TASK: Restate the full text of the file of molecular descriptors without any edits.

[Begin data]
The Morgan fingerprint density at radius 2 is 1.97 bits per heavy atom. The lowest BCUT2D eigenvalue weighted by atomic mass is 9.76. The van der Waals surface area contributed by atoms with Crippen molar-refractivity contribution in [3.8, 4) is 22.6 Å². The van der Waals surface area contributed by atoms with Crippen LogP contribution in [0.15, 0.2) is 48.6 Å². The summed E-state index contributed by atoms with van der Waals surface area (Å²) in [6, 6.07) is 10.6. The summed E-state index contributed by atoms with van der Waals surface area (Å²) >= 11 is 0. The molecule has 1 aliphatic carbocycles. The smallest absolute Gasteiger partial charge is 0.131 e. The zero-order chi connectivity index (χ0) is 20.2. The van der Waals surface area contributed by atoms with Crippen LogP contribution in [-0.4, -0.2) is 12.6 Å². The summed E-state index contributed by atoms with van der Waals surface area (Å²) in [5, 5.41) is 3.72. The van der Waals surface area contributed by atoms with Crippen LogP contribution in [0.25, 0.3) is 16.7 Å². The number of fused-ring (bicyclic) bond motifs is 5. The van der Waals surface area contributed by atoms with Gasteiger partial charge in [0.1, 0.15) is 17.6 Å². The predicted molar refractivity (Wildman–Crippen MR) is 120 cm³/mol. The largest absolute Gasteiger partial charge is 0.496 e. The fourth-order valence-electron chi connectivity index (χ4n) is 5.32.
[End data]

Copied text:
The Morgan fingerprint density at radius 2 is 1.97 bits per heavy atom. The lowest BCUT2D eigenvalue weighted by atomic mass is 9.76. The van der Waals surface area contributed by atoms with Crippen molar-refractivity contribution in [3.8, 4) is 22.6 Å². The van der Waals surface area contributed by atoms with Crippen LogP contribution in [0.15, 0.2) is 48.6 Å². The summed E-state index contributed by atoms with van der Waals surface area (Å²) in [6, 6.07) is 10.6. The summed E-state index contributed by atoms with van der Waals surface area (Å²) >= 11 is 0. The molecule has 1 aliphatic carbocycles. The smallest absolute Gasteiger partial charge is 0.131 e. The zero-order chi connectivity index (χ0) is 20.2. The van der Waals surface area contributed by atoms with Crippen LogP contribution in [-0.4, -0.2) is 12.6 Å². The summed E-state index contributed by atoms with van der Waals surface area (Å²) in [5, 5.41) is 3.72. The van der Waals surface area contributed by atoms with Crippen LogP contribution in [0.25, 0.3) is 16.7 Å². The number of fused-ring (bicyclic) bond motifs is 5. The van der Waals surface area contributed by atoms with Gasteiger partial charge in [0.1, 0.15) is 17.6 Å². The predicted molar refractivity (Wildman–Crippen MR) is 120 cm³/mol. The largest absolute Gasteiger partial charge is 0.496 e. The fourth-order valence-electron chi connectivity index (χ4n) is 5.32.